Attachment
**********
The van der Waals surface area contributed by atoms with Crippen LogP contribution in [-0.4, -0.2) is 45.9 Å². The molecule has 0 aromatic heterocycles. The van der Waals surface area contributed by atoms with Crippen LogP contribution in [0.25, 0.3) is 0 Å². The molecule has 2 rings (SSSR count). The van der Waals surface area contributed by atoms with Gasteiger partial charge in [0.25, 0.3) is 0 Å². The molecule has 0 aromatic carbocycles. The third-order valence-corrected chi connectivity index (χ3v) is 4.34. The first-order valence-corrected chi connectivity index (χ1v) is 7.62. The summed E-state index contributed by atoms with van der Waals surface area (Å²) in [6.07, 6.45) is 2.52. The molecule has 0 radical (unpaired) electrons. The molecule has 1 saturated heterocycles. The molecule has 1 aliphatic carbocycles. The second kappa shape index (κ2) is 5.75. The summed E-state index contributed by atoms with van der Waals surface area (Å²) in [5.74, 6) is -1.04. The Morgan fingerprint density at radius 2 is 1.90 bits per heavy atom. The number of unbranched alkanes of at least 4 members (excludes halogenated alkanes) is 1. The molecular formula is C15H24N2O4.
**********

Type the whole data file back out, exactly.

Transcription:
The van der Waals surface area contributed by atoms with Crippen LogP contribution in [-0.4, -0.2) is 45.9 Å². The molecule has 0 aromatic heterocycles. The van der Waals surface area contributed by atoms with Crippen LogP contribution in [0.25, 0.3) is 0 Å². The molecule has 2 rings (SSSR count). The van der Waals surface area contributed by atoms with Gasteiger partial charge in [0.25, 0.3) is 0 Å². The molecule has 0 aromatic carbocycles. The third-order valence-corrected chi connectivity index (χ3v) is 4.34. The first-order valence-corrected chi connectivity index (χ1v) is 7.62. The summed E-state index contributed by atoms with van der Waals surface area (Å²) in [6.07, 6.45) is 2.52. The molecule has 0 radical (unpaired) electrons. The molecule has 1 saturated heterocycles. The molecule has 1 aliphatic carbocycles. The second kappa shape index (κ2) is 5.75. The summed E-state index contributed by atoms with van der Waals surface area (Å²) in [5.74, 6) is -1.04. The Morgan fingerprint density at radius 2 is 1.90 bits per heavy atom. The number of unbranched alkanes of at least 4 members (excludes halogenated alkanes) is 1. The molecular formula is C15H24N2O4.